Regardless of the network access service employed, service subscribers should take precautions to secure their systems prior to attaching them to a public network. Owners of systems running Microsoft Windows should unbind NetBIOS from TCP/IP, effectively disabling file and print sharing over the Internet.
DOCSIS-based cable modem systems provide users with high-speed access to packet-based data services. These services include Internet access, packet telephony, video conferencing and telecommuting (i.e., remote access to enterprise networks). Security threats associated with these services fall into two general categories: security of data transport services and security of CPE devices, which use cable modems to attach to public data networks. The DOCSIS architecture includes security components that secure data transport services across the shared-medium cable network. DOCSIS data transport security provides cable modem users with data privacy and prevents unauthorized access to DOCSIS data transport services across the cable network. Any CPE device attached to a public network will be subject to security threats. Given that the purpose of an access network is to provide subscribers with data access to public networks, the access network cannot take full responsibility for protecting subscriber systems from attacks originating from that public network. DOCSIS-based cable networks provide, as do dedicated subscriber line systems, traffic filtering, which reduces threats from attacks that may target specific operating system features common to many of the attached CPE devices. (For example, filtering traffic on UDP/TCP ports 137, 138 and 139 to prevent unintentional Microsoft Windows SMB/NetBIOS file and print sharing.)
Regardless of whether a user employs cable, telephone, or DSL access networks, that user cannot rely solely on the access network to protect his or her system from attack. Subscribers to these services MUST, in all cases, take precautions to secure their systems prior to attaching them to a public network.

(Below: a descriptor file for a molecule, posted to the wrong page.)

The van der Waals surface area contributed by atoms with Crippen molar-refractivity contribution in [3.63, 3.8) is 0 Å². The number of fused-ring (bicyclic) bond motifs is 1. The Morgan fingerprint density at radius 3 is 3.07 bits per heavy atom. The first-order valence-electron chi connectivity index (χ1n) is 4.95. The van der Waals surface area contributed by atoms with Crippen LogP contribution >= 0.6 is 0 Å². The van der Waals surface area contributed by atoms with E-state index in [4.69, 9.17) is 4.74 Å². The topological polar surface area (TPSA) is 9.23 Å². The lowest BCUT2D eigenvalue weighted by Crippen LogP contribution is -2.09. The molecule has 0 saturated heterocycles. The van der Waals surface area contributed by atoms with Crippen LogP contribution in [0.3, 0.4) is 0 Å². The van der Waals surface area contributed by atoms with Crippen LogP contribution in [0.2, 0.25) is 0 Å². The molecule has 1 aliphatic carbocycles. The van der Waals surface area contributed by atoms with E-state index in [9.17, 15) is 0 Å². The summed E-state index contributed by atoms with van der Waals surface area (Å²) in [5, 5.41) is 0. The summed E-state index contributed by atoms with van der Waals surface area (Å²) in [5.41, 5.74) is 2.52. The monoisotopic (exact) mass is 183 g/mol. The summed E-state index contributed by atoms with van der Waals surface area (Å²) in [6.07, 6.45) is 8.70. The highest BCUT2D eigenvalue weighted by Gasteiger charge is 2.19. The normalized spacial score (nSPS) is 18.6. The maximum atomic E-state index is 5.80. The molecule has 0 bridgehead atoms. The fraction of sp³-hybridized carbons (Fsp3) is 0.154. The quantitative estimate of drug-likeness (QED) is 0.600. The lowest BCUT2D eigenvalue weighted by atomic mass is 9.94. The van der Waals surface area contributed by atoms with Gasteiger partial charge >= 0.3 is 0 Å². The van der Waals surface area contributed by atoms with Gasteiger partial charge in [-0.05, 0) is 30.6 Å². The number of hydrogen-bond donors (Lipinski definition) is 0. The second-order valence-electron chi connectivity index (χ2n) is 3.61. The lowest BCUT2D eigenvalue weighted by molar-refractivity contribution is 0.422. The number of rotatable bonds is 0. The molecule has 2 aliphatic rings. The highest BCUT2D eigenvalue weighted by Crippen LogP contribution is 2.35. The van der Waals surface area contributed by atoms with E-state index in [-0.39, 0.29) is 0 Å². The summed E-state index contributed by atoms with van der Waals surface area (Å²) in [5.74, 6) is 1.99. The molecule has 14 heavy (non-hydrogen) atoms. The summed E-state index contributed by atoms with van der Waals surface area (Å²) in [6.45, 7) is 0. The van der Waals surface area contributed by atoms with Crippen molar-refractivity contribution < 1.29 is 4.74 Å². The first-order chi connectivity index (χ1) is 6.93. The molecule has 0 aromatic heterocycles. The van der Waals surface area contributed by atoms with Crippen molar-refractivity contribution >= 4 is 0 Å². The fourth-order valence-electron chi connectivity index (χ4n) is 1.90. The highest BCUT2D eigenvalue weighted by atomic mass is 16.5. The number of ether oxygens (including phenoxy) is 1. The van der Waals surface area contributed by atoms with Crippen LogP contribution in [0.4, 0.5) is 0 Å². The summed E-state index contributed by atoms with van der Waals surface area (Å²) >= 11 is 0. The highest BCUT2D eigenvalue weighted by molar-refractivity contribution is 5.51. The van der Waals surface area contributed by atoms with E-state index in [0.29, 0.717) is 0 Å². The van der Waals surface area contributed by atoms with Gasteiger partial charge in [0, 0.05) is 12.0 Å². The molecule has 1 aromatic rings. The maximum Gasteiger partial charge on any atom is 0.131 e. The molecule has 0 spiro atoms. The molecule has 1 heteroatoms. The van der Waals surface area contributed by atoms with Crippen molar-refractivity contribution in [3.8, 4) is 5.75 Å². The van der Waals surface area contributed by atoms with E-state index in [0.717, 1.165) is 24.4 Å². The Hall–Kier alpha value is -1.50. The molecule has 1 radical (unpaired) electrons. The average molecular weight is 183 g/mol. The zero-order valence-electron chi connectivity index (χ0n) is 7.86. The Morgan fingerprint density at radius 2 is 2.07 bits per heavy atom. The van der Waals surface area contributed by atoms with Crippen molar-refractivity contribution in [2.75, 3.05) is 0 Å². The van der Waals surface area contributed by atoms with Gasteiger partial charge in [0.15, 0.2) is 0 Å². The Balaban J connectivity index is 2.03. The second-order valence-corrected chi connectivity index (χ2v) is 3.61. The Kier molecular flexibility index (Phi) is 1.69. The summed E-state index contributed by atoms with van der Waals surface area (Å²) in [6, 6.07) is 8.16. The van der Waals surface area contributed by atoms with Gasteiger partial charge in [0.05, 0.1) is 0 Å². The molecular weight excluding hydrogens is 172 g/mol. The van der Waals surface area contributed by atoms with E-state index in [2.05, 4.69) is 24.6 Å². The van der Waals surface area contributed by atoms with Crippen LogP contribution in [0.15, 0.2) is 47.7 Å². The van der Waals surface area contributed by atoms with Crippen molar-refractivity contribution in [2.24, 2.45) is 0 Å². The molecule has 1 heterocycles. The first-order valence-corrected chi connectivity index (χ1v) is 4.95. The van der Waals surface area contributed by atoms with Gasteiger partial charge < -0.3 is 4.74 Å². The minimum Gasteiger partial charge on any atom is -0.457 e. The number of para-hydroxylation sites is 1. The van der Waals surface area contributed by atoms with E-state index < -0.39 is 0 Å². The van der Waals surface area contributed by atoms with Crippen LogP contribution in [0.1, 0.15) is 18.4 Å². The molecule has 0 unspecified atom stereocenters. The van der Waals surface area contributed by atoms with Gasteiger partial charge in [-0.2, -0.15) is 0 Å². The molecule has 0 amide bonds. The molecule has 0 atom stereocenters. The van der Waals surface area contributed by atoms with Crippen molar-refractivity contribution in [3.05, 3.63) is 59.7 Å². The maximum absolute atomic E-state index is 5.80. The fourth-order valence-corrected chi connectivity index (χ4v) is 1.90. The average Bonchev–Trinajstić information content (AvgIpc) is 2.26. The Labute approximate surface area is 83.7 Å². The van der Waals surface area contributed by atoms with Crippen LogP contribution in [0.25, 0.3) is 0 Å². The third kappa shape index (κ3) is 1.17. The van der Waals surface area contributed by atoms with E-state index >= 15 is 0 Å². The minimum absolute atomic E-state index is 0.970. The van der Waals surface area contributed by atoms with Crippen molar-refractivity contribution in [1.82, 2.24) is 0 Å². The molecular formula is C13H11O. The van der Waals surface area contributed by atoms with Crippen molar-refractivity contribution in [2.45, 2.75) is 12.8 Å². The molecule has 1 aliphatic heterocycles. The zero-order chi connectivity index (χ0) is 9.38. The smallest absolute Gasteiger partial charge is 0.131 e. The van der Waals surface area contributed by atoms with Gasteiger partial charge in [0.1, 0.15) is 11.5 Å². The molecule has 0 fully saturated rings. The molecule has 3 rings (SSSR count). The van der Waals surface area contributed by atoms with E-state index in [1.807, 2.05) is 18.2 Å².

The situation is analogous to how an individual protects his or her home. While the individual trusts that the local police will do a good job protecting the neighborhood from burglary, the homeowner still locks the doors in the evenings or when absent from the home. The more populated the community, the greater the potential security risk, and thus the more caution demonstrated by the homeowner.
Attaching one's computer to the Internet is like living in a large urban area. There is much to gain in terms of the wealth of information, however accompanying that access are risks associated with having a direct ramp onto a global information highway.
Section 2 of this report examines security features built into the DOCSIS architecture to secure data transport services across the shared cable network.
Section 3 looks at policing mechanisms these systems can provide in order to reduce security risks associated with linking individual computer systems to large public networks (e.g., the Internet).
2. Security of Data Transport Services
DOCSIS data transport security provides cable modem users with data privacy across the cable network by encrypting traffic flows between the Cable Modem (CM) and the Cable Modem Termination System (CMTS) located in the cable network headend. In addition, DOCSIS security provides cable operators with protection from theft of service. Protected DOCSIS MAC data transport services fall into three categories:
- best effort, high-speed, IP data services;
- premium quality-of-service (QoS) data services; and
- IP multicast group services.
- An encapsulation protocol for encrypting packet data across the cable network.
- A key management protocol for providing the secure distribution of keying material from the CMTS to client CMs.
- frame format for carrying encrypted packet data within DOCSIS MAC frames,
- set of supported data encryption and authentication algorithms, and
- rules for applying the cryptographic algorithms to a DOCSIS MAC frame's packet data.
The Zoom cable modem uses the DOCSIS key management protocol to obtain authorization and traffic encryption material from a CMTS, and to support periodic reauthorization and key refresh. The key management protocol uses X.509 digital certificates, RSA public key encryption and triple DES to secure key exchanges between the CM and the CMTS.